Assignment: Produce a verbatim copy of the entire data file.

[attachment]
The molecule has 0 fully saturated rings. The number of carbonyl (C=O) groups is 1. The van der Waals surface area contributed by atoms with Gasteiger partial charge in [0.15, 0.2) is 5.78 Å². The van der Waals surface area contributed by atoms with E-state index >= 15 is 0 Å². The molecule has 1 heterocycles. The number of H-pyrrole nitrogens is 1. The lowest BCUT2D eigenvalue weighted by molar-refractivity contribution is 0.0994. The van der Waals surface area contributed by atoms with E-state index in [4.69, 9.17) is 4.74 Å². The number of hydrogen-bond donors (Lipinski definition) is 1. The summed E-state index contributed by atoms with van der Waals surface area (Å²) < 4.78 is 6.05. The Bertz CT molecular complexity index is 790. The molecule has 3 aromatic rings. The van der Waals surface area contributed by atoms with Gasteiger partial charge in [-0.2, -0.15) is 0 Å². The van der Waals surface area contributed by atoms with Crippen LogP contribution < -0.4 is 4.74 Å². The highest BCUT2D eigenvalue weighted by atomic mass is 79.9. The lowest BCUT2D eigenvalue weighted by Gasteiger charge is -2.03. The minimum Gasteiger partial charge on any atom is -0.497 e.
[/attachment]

The molecule has 0 fully saturated rings. The number of carbonyl (C=O) groups is 1. The van der Waals surface area contributed by atoms with Gasteiger partial charge in [0.15, 0.2) is 5.78 Å². The van der Waals surface area contributed by atoms with E-state index >= 15 is 0 Å². The molecule has 1 heterocycles. The number of H-pyrrole nitrogens is 1. The lowest BCUT2D eigenvalue weighted by molar-refractivity contribution is 0.0994. The van der Waals surface area contributed by atoms with E-state index in [4.69, 9.17) is 4.74 Å². The number of hydrogen-bond donors (Lipinski definition) is 1. The summed E-state index contributed by atoms with van der Waals surface area (Å²) < 4.78 is 6.05. The Bertz CT molecular complexity index is 790. The molecule has 3 aromatic rings. The van der Waals surface area contributed by atoms with Gasteiger partial charge in [-0.2, -0.15) is 0 Å². The van der Waals surface area contributed by atoms with Crippen LogP contribution < -0.4 is 4.74 Å². The highest BCUT2D eigenvalue weighted by atomic mass is 79.9. The lowest BCUT2D eigenvalue weighted by Gasteiger charge is -2.03. The minimum Gasteiger partial charge on any atom is -0.497 e.